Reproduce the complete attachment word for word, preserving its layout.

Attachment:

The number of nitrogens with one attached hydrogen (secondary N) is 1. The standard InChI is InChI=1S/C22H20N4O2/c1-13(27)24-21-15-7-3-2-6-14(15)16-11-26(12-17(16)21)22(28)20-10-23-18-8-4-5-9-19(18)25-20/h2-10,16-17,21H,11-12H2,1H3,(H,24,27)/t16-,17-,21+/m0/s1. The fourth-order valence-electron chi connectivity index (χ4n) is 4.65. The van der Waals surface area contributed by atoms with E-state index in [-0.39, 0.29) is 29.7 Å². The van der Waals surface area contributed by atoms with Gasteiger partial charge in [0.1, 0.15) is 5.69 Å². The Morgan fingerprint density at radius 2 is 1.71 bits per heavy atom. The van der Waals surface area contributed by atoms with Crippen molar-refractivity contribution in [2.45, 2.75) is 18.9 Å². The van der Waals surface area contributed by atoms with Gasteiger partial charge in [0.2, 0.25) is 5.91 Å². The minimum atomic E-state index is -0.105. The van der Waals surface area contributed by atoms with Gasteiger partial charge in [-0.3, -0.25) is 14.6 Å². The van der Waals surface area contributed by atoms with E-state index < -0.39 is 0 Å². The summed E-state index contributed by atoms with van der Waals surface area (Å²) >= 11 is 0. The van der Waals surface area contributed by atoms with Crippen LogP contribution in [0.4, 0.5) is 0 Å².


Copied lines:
The number of nitrogens with one attached hydrogen (secondary N) is 1. The standard InChI is InChI=1S/C22H20N4O2/c1-13(27)24-21-15-7-3-2-6-14(15)16-11-26(12-17(16)21)22(28)20-10-23-18-8-4-5-9-19(18)25-20/h2-10,16-17,21H,11-12H2,1H3,(H,24,27)/t16-,17-,21+/m0/s1. The fourth-order valence-electron chi connectivity index (χ4n) is 4.65. The van der Waals surface area contributed by atoms with E-state index in [-0.39, 0.29) is 29.7 Å². The van der Waals surface area contributed by atoms with Gasteiger partial charge in [0.1, 0.15) is 5.69 Å². The Morgan fingerprint density at radius 2 is 1.71 bits per heavy atom. The van der Waals surface area contributed by atoms with Crippen molar-refractivity contribution in [2.45, 2.75) is 18.9 Å². The van der Waals surface area contributed by atoms with Gasteiger partial charge in [0.2, 0.25) is 5.91 Å². The minimum atomic E-state index is -0.105. The van der Waals surface area contributed by atoms with Gasteiger partial charge in [-0.3, -0.25) is 14.6 Å². The van der Waals surface area contributed by atoms with E-state index < -0.39 is 0 Å². The summed E-state index contributed by atoms with van der Waals surface area (Å²) >= 11 is 0. The van der Waals surface area contributed by atoms with Crippen LogP contribution in [0.4, 0.5) is 0 Å².